Thursday, April 19, 2012
Women at Sea: Scourge of the Vikings
The woman in question is known by the tongue-twisting name of Aelfgifu of Northampton or, less frequently, Northumberland. She was born some time in the late 10th century – most scholars put her birth date around 990 – to a wealthy and powerful Saxon family. She grew up in privilege and was probably taught to do more than the usual castle management. Her father, Aelfhelm, was a tribal chief who was eventually slaughtered by a rival clan who was probably either of Viking lineage or in league with the marauding denizens of Swein Forkbeard, the high chief of the Danes.
One version of the Anglo-Saxon Chronicle written after Aelfgifu’s death says that she had three brothers who were either killed or blinded in the same conquest. Either way, Aelfgifu lost a good deal of personal status and doubtless her marriage prospects – at least locally – fell.
Enter Swein Forkbeard, who swooped in some time around 1013 and claimed all of Northern England. This included the territory which had once been Aelfhelm’s. Along with Swein, or perhaps even in his stead, was his son Cnut. Now remembered in English history as King Canute, Cnut was a strapping warrior who may very well have had an eye for the ladies. Vikings being notoriously fond of girls from the British Isles, it should come as no surprise that Cnut took Aelfgifu as something akin to a wife. What her exact status was in his household remains debatable to this day, but we’ll discuss that further in a bit.
The two seem to have settled in amicably while Swein went on to become high chief in England. His seemingly sudden death in February of 1014 created a point of tension both historically and personally for Cnut and Aelfgifu. Aethelred, later known as the Unready, showed up from the south claiming that Cnut had no rights in England, and he brought the military strength to back up his bluster.
Cnut was forced to flee to Denmark, leaving Aelfgifu and their infant son Swein in England. The setback was only temporary, however; by the spring of 1016 Cnut had reclaimed England and the unfortunate Aethelred the Unready was dead. At this point, Aelfgifu was living in Denmark and pregnant once again, so it may have come as a bit of a shock that her “husband” officially married Aethelred’s widow, Emma of Normandy, later that year.
As Timothy Bolten, in his 2007 paper on Aelfgifu, points out the new family arrangement was problematic in the extreme. Though Cnut’s official marriage to Emma (who is called Aelfgifu in the Anglo-Saxon Chronicles) made his claim to England’s throne more legitimate, it created a potential firestorm of family feuding upon his death. Not only did his sons by Aelfgifu of Northampton, Swein and newly born Harold Harefoot, have claim to England so too did Emma’s sons by Aethelred, Alfred and Edward. To make things even more confusing, Emma would later bare Cnut’s son Harthacnut.
At some point before 1020, Aelfgifu returned to England to live in Cnut’s household along with her children, his “official” wife and queen, and Emma’s children as well. Of course the idea of multiple wives and concubinage was less eyebrow-raising in 1020 than it would be now, but the atmosphere even in this Saxon palace must have been remarkably tense. It may be telling that in 1030 Cnut declared his son Swein King of Norway and named the boy’s mother as his protector and regent, shipping them both off in a flotilla of long boats to the Viking heartland.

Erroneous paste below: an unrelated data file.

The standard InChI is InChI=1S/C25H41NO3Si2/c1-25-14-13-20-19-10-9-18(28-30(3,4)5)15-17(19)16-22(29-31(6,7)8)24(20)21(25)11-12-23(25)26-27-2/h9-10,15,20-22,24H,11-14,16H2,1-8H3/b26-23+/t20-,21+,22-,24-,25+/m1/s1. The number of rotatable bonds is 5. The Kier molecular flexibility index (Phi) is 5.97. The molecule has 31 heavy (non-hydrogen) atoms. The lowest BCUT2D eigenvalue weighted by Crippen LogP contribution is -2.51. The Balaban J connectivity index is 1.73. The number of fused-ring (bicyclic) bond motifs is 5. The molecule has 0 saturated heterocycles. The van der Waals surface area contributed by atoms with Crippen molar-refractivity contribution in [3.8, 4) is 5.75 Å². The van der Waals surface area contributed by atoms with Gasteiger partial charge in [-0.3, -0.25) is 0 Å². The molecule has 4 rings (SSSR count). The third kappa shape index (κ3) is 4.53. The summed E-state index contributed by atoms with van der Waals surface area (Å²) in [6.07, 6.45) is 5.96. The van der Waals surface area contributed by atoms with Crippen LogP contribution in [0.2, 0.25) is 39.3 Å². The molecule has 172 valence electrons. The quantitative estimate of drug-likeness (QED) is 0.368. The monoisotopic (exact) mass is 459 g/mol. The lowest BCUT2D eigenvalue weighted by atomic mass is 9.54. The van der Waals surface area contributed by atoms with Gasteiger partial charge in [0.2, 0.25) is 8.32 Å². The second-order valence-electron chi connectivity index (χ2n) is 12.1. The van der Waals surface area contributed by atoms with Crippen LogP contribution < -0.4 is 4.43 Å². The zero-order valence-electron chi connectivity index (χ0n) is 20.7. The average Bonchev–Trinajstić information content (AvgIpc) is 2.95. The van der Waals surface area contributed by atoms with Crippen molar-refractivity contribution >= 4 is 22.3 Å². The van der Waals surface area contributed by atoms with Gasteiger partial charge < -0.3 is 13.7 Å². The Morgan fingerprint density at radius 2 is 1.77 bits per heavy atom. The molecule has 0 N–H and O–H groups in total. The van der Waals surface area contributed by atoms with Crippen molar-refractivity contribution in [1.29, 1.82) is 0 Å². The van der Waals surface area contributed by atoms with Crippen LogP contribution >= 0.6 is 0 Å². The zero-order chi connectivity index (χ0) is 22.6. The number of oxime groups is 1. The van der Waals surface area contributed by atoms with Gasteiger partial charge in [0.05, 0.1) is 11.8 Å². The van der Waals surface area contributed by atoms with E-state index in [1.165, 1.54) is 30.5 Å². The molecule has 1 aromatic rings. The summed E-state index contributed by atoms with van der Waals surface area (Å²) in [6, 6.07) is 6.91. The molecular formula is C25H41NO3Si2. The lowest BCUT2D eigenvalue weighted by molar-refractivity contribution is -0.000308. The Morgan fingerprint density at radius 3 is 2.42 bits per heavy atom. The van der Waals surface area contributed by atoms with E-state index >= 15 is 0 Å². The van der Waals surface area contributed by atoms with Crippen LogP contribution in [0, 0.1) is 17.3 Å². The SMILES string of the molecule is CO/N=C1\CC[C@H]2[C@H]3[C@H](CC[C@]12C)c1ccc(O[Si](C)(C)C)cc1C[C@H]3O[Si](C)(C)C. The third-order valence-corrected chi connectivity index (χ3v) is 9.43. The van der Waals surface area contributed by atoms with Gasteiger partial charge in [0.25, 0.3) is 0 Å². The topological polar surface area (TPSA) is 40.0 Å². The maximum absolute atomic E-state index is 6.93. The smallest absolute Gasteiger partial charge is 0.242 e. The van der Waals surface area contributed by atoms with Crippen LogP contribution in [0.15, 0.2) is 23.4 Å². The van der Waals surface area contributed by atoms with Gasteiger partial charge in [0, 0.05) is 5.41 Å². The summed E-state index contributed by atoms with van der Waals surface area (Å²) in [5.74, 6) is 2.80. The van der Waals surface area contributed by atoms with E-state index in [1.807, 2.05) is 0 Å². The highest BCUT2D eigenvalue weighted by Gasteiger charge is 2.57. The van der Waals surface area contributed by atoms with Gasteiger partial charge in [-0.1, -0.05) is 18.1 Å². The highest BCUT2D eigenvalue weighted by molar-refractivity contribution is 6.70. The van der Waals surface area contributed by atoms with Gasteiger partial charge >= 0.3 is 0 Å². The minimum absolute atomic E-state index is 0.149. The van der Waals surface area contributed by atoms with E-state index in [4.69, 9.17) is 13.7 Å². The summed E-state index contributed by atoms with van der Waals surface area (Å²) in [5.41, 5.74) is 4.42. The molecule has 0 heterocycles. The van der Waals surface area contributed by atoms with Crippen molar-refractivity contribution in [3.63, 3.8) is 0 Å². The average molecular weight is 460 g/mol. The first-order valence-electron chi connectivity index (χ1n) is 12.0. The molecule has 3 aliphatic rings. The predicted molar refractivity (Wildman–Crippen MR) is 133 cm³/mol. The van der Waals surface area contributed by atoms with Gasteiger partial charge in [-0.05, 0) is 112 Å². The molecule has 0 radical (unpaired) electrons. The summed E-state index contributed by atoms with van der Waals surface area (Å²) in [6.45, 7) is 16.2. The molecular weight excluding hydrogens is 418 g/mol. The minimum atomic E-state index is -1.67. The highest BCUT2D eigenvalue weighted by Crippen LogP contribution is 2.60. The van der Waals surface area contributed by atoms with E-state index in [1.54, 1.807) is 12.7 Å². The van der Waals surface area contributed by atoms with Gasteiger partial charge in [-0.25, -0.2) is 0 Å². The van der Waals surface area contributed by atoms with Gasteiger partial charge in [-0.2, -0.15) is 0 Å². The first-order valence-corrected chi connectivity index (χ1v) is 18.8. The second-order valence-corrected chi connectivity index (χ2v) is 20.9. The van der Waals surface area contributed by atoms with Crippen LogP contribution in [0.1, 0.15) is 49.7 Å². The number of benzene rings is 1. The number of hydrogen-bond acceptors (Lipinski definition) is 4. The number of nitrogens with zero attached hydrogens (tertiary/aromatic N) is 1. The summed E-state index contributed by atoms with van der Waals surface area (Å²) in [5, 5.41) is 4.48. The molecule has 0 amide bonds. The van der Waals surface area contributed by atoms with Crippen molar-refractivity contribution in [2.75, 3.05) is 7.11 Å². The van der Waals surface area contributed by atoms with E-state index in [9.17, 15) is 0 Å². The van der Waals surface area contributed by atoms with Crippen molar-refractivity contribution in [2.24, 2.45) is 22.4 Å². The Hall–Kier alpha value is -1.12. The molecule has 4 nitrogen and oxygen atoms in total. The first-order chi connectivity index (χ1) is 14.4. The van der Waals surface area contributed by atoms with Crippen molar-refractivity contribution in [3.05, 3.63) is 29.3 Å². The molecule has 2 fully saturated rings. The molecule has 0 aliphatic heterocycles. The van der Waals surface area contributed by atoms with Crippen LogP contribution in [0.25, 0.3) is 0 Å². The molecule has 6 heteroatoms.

She immediately set up a lavish court on the North Sea and began a virtual reign of terror on her son’s people. She raised taxes to a back breaking level, possibly as high as 80% of income per household, and sent military forces to collect on the unpaid portions. The 5 year period of her tyranny was so memorable that it remains recorded in Norse poetry as a time when men “ate ox’s food” and chewed on rinds “like goats.” Ultimate power may corrupt ultimately but one has to wonder if the old adage about a woman scorned isn’t more appropriate in Aelfgifu’s case.
The Viking people were not accustomed to being bullied, and they rose up in 1035 to chase Aelfgifu and the unfortunate Swein, who died of a battle wound, out of Norway. Banished to Denmark and now alone in the world, Aelfgifu was informed that Cnut was also dead. She hurried back to England and strove with all her underhanded might to set her son Harold on the throne. She managed to succeed for a brief two years but as clever and ruthless as Aelfgifu may have been, she had met her match in Emma of Normandy.
The Queen of England began a smear campaign against her hated rival so thorough and lasting that it is passed off as history to this day. The so called Encomium Emma has come down to us as the Queen’s biography. In this contemporary document, doubtless written with Emma’s guidance, Aelfgifu is dismissed as a deceptive harlot who never really married Cnut. Not only that but both of her sons were neither Cnut’s nor hers. She schemed to have lower-class infants brought into her home when she and Cnut were apart and passed them off as both his and hers.
Emma’s son Edward, known as the Confessor, went on to seize the throne of England and Aelfgifu, the determined, powerful and ruthless first wife of King Canute, disappeared into the fog of history. All the same, the Norse remember “Aelfgifu’s time” when a Saxon woman brought them to heel.
Header: Emma of Normandy and her sons, illustration from a manuscript c 1100